When Mohsen was born, his father was not there to embrace him; his father has not been with them for the rest of his life either.
In 1987, Mohsen Yunesi’s father, Mohammad Hadi left his pregnant wife behind in Iran to join the Mujahedin Khalq Organization (MKO/ MEK/ PMOI/ Cult of Rajavi) in Iraq and he never returned.
When Mohsen was eighteen, he got to know that his father was in Camp Ashraf, Iraq. He began looking for him and while searching he got familiar with Nejat Society.
He traveled to Iraq to visit his father in Camp Ashraf and Camp Liberty, Iraq. Mohsen and other families of MEK members who had traveled to Iraq were never allowed to meet their loved ones behind the bars of MEK camps.
“You deceived my father and deprived me of his love,” Mohsen rebukes the MEK leaders. “What creatures you are! I have been languishing for hugging my dad for my entire life.”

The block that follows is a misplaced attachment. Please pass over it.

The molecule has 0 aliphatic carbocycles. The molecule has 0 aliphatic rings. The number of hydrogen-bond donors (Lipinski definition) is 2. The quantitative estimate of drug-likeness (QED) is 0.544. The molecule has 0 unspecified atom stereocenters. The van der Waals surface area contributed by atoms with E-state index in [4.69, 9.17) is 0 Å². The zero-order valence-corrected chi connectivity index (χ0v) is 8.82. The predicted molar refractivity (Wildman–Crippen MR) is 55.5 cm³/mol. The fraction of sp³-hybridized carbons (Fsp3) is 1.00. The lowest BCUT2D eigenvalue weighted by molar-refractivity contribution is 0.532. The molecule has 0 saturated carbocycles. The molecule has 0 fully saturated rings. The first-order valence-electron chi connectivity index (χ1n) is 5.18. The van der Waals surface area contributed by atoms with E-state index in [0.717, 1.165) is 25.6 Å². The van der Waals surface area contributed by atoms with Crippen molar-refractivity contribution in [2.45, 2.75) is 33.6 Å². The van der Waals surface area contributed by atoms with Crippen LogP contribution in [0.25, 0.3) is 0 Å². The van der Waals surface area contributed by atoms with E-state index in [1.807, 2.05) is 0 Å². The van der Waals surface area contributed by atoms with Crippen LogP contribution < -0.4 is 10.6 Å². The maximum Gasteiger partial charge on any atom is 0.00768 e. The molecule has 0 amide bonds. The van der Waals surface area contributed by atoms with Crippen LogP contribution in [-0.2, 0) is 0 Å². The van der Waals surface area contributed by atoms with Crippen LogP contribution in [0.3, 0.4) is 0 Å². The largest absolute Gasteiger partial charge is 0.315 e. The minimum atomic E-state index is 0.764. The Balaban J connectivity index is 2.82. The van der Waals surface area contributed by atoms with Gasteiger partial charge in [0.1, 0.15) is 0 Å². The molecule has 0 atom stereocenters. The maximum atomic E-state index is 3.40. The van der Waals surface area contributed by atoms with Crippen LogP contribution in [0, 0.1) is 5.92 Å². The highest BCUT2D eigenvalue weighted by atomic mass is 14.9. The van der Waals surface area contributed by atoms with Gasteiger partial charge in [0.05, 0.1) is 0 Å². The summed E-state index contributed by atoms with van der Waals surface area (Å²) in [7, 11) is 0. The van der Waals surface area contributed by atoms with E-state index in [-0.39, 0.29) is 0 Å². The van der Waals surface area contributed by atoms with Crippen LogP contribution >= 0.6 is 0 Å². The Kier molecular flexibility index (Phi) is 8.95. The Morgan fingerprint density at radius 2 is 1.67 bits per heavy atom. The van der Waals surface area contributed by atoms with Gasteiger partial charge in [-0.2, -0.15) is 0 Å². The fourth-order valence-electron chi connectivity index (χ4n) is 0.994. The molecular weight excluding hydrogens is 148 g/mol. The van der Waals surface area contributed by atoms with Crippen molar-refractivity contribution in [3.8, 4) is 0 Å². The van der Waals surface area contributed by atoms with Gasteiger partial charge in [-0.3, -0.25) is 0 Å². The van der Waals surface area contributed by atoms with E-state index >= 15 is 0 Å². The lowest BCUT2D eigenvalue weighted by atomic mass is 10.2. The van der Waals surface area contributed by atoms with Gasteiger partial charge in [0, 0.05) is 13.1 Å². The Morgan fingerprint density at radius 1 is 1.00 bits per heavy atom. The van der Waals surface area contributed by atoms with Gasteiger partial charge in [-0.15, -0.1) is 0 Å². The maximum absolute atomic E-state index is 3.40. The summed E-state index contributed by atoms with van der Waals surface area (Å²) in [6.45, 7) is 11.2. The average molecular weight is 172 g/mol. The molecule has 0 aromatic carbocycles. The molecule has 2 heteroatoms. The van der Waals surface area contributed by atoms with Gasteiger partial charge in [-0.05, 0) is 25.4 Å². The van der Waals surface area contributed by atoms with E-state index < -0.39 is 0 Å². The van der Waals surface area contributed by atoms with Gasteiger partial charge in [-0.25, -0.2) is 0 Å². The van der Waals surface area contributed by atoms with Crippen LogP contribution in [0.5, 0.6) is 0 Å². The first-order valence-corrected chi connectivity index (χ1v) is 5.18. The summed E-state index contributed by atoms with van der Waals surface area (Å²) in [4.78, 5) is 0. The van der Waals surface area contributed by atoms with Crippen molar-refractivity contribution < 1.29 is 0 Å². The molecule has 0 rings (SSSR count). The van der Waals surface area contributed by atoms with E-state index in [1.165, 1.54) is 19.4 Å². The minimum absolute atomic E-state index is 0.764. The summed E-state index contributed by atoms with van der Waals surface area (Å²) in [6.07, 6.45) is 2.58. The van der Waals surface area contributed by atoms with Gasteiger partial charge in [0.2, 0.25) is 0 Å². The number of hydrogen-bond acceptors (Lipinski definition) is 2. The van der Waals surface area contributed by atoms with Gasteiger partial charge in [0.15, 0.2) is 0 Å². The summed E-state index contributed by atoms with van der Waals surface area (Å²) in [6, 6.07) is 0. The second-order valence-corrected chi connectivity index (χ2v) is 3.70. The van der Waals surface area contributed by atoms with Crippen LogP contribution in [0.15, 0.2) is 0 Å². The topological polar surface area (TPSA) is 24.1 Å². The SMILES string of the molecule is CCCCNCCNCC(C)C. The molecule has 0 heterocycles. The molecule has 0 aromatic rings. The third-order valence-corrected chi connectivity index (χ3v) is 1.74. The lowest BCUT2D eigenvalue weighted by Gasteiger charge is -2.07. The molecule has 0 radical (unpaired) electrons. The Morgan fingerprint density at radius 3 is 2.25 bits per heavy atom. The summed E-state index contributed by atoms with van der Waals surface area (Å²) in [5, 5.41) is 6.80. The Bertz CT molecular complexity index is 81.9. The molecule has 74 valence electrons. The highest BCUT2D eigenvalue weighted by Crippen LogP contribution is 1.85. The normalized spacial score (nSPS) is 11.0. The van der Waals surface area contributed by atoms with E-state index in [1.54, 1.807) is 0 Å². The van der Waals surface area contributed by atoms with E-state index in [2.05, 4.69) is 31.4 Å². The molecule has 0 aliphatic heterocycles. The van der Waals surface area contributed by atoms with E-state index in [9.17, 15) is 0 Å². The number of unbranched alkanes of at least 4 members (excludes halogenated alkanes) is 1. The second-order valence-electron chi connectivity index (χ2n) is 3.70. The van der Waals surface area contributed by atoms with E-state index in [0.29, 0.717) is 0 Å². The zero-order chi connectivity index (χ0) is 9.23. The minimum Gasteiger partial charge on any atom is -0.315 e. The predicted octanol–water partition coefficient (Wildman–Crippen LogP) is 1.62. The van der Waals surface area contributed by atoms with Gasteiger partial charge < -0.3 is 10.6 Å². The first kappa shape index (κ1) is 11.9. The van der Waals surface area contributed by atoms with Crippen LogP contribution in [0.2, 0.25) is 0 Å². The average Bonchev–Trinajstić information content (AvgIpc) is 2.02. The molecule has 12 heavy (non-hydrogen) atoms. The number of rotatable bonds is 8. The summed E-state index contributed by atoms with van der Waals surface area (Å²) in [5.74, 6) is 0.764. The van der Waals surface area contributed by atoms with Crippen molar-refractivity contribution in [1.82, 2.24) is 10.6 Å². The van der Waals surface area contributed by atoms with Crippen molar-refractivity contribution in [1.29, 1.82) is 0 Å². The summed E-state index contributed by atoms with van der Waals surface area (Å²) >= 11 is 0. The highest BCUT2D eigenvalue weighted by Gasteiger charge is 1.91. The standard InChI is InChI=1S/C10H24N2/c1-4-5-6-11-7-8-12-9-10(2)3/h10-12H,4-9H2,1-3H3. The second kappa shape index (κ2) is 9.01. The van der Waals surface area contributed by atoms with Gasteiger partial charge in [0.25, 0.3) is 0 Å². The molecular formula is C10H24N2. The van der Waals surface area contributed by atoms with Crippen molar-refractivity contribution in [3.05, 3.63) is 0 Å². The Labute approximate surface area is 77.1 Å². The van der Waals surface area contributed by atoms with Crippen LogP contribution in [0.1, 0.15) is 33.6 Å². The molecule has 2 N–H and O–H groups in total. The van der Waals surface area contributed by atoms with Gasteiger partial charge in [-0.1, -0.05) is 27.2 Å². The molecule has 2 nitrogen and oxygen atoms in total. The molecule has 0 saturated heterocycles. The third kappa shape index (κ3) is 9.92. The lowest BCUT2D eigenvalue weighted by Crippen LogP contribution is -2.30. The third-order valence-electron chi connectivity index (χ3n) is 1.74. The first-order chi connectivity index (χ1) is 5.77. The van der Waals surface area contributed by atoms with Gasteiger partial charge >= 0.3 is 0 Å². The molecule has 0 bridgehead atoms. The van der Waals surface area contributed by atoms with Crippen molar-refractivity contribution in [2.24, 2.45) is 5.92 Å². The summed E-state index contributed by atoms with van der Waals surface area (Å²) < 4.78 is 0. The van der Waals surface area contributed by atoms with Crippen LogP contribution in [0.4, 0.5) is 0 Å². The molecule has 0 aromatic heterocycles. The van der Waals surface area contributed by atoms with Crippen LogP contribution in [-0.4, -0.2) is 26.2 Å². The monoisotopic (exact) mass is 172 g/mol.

When his efforts for visiting his father were not successful, Mohsen started writing letters to the International human rights. He also has published several letters addressing his father asking him to leave the group and come back home. “Why don’t you release yourself?”, Mohsen asks his father in one of the letters. “Why do you stay with people who are hated by Iranians?”
After the group was relocated in Albania, he wrote letters to the Albanian authorities demanding them to grant permission to families of MEK members to travel to Albania to visit their loved ones.
“The Albanian government knows that MEK members are taken as hostages by the group leaders,” Mohsen Yunesi says in his recent talks with Nejat Society. “However, they do not consider the MEK as a terrorist group. The group leaders have bribed the authorities to ignore our rights. Where are human rights bodies? I just want my father. I have nothing to do with politics.”